filed a grievance against his employer, Telus in Calgary, alleging the employer owed him sales and commissions and incentives payments associated with referrals he arranged via a marketing campaign in the summer of 2012.
Borden had initially filed a previous application with arbitrator Richard Hornung (also presiding over his current case), in which it was determined work done during Telus’s marketing campaign was bargaining unit work subject to negotiation under the collective agreement.
Before the current case could be determined, Hornung said his original "volunteers decision" must be interpreted accordingly.
The employer said its interpretation of the initial decision would have huge implications, and would mean that any unorganized or unstructured employee referral activities — such as the friends and family referral program — would be subject to the provisions of the collective agreement.
The union, the Telecommunications Workers Union, said the arbitrator had no jurisdiction over this particular grievance whatsoever. Regardless, Hornung said a clarification of his decision was indeed warranted.
In the initial regard, he said that "a declaration that the promotion and sale of Telus products and services, including the collection of sale referrals, at a Telus-organized event is bargaining unit work that attracts the obligation to pay wages and benefits under the collective bargaining agreement."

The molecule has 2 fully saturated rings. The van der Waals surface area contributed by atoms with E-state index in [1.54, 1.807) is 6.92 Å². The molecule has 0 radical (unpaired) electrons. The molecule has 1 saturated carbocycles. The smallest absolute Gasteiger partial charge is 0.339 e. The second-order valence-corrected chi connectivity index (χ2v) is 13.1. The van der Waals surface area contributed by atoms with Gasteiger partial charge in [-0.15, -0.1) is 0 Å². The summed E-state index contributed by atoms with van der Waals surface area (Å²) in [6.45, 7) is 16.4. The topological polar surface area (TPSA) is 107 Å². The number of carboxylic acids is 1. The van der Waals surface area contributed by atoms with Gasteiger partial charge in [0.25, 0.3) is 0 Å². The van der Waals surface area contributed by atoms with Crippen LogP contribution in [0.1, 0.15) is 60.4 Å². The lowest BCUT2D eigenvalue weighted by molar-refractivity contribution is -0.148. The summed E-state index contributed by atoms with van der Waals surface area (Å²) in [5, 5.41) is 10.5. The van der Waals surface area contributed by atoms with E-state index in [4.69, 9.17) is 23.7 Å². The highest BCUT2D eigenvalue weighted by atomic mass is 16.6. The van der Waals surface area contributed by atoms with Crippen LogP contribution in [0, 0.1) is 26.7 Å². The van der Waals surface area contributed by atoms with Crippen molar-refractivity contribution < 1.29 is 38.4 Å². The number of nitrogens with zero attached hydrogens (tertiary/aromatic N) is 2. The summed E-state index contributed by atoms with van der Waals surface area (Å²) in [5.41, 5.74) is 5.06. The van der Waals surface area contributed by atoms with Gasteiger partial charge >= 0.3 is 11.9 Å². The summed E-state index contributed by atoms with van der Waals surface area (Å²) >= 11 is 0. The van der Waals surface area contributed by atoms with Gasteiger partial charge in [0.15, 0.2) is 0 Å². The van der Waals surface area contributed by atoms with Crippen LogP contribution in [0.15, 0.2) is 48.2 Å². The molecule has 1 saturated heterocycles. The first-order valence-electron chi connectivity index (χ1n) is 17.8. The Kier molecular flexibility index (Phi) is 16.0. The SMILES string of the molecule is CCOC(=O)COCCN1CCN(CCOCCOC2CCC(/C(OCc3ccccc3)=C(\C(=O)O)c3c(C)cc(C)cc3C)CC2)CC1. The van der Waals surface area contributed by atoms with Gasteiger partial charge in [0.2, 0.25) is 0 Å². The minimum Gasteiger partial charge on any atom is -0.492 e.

Therefore, Borden would be owed for the work he did on the marketing campaign in 2012.
Hornung said the issue in this case in particular was whether the voluntary participation of Telus bargaining unit employees at the various community program events would be considered bargaining unit work.
If it wasn’t, the arbitrator would not have jurisdiction, but if it was, he would have, he said.
Therefore, the volunteers decision ultimately concluded that the marketing program was in fact a new referral program that represented the first occasion in which a volunteer referral program actually constituted bargaining unit work, subject to negotiation under the collective agreement.
Therefore the work was compensable and Borden, according to Hornung’s original decision, belonged to the bargaining unit.